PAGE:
The task force is confident that with California’s $98 billion budget surplus, there is a historic and unprecedented opportunity to help right past wrongs and invest in Black communities and housing. .

The group is asking the Legislature to include the fund in the state budget this fiscal year. The fund will create more affordable housing with a $500 million investment that includes:

#1: Financial support for initiatives such as down payment assistance for low- and middle-income Black households, preservation of Black housing and neighborhoods, pre-development resources for housing development by developer-led developers Black people and the preservation of cultural quarters and anchor institutions.

No. 2: Community support to strengthen small Black-led community groups so they can better meet the housing needs of Black communities, as well as community planning to develop ideas and plans for future projects.

The Bay Area’s black community has been disadvantaged in the state’s housing market for decades due to discrimination, including redlining, unequal access to wealth and good jobs, and other systemic issues.

All of these issues have been discussed over the past 12 months in meetings conducted by the California Task Force to Study and Develop Proposed Reparations for African Americans, under Assembly Bill (AB) 3121. .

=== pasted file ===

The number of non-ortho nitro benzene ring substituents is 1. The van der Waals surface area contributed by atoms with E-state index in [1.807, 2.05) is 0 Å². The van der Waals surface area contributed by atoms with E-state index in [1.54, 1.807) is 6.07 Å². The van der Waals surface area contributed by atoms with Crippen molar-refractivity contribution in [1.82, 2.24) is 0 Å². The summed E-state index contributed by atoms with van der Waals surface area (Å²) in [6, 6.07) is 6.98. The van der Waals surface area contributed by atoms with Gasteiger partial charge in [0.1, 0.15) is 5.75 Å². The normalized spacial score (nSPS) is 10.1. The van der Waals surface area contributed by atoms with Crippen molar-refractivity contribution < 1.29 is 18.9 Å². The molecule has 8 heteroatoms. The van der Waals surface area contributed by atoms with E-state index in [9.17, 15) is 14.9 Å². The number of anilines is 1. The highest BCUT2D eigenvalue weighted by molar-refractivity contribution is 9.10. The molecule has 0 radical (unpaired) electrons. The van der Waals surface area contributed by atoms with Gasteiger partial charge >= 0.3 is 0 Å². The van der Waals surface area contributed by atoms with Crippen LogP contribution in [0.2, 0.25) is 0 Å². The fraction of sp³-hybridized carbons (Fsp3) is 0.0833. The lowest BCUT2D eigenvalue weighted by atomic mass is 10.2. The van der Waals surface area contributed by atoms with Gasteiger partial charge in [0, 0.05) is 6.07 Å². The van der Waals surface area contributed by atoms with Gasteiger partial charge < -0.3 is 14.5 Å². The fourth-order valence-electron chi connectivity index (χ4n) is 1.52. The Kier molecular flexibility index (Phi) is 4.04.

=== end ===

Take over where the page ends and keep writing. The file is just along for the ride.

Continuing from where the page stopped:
BABHATF says increased disadvantages will leave Black communities facing multiple systemic barriers leading to mass displacement in the Bay Area

“As a result, San Francisco, Oakland and Berkeley each lost between 40% and 50% of their black residents between 1990 and 2018. In Oakland alone, more than 60,000 black residents left. East Palo Alto saw a 66% decline. It’s a profound loss,” Blackwell and Jones said.

Statewide anti-housing efforts received a partial boost last week. Homeownership for low and moderate incomes got closer to reality after the California Senate approved a plan to create a $25 billion fund funded by general obligation bonds approved by voters.

Senate Bill (SB) 1457, drafted by Majority Leader Senator Emeritus Bob Hertzberg (D-Van Nuys), is now before the House for consideration. It establishes the California Family Home Construction and Homeownership Bond Act of 2022.

If SB 1457 passes voters in the November 2022 ballot, it will authorize the $25 billion bond fund to finance homeownership opportunities and promote the construction of new homes.

Hertzberg said “the underlying problem is simple: a lack of supply” and says his plan “addresses this problem head-on.

“California policymakers have a responsibility to create more opportunity for first-time homebuyers and left-behinds,” Hertzberg said. “Buying a home, achieving a middle-class lifestyle, and building generational wealth cannot be accomplished without addressing the severe lack of housing production that is fueling the state’s homeownership crisis.”